The inflation-adjusted Series I Bonds seems like a good place to park your money, but is that actually the case?
Nothing here is financial advice. Please see my Disclosure Policy.
I recently got this question sent to me from one of my readers:
I keep reading about US Treasury I Bonds and the very high interest rate they are offering at the moment. Is this a good place to plunk some money for the next 5-30 years, or am I missing something? Should I buy them?
Not Entirely Sure Trusting Endtimes Government’s Gonnabe Smart
Well, NESTEGGS, here’s way more than you probably wanted to know about this.
Table of Contents
What are I Bonds?
I Bonds, or more formally, Series I Savings Bonds, are interest-bearing products put out by the U.S. government that are partially tied to the inflation rate of the wider economy.
“A series I bond is a non-marketable, interest-bearing U.S. government savings bond that earns a combined fixed interest rate and variable inflation rate (adjusted semiannually). Series I bonds are meant to give investors a return plus protection on their purchasing power.”
So this bond is designed to protect against inflation.
And I bet I have your attention now, because inflation is on everyone’s minds.
How bonds usually measure up
Traditionally, bonds are the lower performing option when compared to stocks (and most mutual funds), but they are seen as safer, because you’re almost never going to lose principal.
However, that pesky risk/reward equation reminds us that if you don’t have a risk, you won’t earn a big reward. You can bend that rule here and there, but you can’t break it.
So most bonds of any sort earn a low interest rate, from less than 1% to a few percent. That isn’t all that interesting if you want serious capital appreciation, which I’m assuming you do.
I Bonds are different (now)
But I Bonds, because they are designed to protect against inflation, work a little differently. And, as NESTEGGS points out, they are definitely having a moment now. For example, this recent report from NPR.
Why? Currently, Series I bonds have a composite interest rate of 9.62%.
To which I say: 🤯
But because that number is revised every six months, it could go up, and it could go down.
If you want to dig way deeper than you probably want to, check out this chart, which has historical values for Series I bond rates.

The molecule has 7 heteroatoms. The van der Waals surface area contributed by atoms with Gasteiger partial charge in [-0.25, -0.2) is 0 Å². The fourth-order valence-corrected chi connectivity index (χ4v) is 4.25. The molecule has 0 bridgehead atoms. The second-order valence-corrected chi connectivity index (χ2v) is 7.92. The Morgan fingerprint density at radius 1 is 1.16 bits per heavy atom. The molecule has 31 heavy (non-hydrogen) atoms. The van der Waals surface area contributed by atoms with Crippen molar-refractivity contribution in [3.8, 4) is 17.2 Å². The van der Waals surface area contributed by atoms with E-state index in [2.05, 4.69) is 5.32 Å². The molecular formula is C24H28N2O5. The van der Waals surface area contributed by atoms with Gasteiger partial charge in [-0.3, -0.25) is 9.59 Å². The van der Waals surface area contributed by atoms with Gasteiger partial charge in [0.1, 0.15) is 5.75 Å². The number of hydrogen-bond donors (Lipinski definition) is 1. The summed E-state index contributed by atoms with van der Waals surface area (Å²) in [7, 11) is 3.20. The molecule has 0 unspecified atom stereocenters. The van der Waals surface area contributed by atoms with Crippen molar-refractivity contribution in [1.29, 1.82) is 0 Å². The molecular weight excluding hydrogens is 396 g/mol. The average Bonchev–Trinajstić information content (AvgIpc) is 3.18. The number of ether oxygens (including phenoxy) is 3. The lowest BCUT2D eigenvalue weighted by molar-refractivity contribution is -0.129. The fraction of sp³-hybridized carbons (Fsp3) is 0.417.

This chart tells us a number of things. One of which is that you probably need glasses, but the other is that we should have bought I Bonds in 1999, because then we’d be earning 13% today.
If you’re curious, here’s how the composite rate is calculated:
If you had bought an I Bond in May of 1999, where there was a fixed rate of 3.30% and a variable rate of 4.81%, the composite rate would be 13.08% as of the time of writing.
But the fixed rate is currently 0%, and has been around that for years now. This is a drag, because the fixed rate portion of the composite rate is fixed for the life of the bond, regardless of what happens with inflation. You’re most likely going to be at the mercy of the variable rate, which will rise and fall with inflation.
And that’s the big hitch here: we don’t know what’s going to happen with inflation. It’s been very low for most of our lives, but has been on a tear recently, as we all know.
More past performance
Back on that eye-straining chart above, let’s look at another example in time.
Look at the rows around the year 2009. If you read across, aside from the most recent times (on the left) the variable interest rates have been between 1-3% for almost the whole time. This translates into a return of around 3-6%.
Meanwhile, investing in an S&P 500 index fund equivalent would net you 11% per year, even adjusted for inflation (at least according to this calculator).
Now 2009 might be a bad example, so how about 2016, when the market was booming? Aside from the last year or so, the Series I bonds also yielded around 3% (so roughly a 6% return).
That same time, the S&P 500 yielded around 9%.
Now, granted, you could buy some Series I bonds and then cash them out if they underperformed. The worst penalty I could find was that you would have to forfeit three month’s worth of interest. (But if you were cashing them out, that probably wouldn’t amount to much anyway.)
That said, if you want a set-and-forget solution, this isn’t that.
If you believe that inflation is going to be high for the long term (5-10 years or more), then Series I bonds are definitely a great way to go.
But if not, not so much.
I personally don’t think that inflation is going to stay high, at least not on any scale that would make this a better scheme than long-term, boring, ho-hum index funds. But that’s just, like, my opinion, man.
Of course, with index funds, you have to pay capital gains tax when you withdraw, unless it’s part of a tax-advantaged plan like a 401(k). But even then, this seems like a draw to me.
That said, if you wish to put in a small portion of your portfolio (you can only buy up to $10,000 each year, so it wouldn’t be that much anyway) as a little bit of a hedge against inflation, it could be fun to see who wins the race.
If you’ve got a money question for me, shoot me a message. I’ll be happy to tackle it in a future post.
Again, nothing here in this post should be considered financial advice. Please see my Disclosure Policy.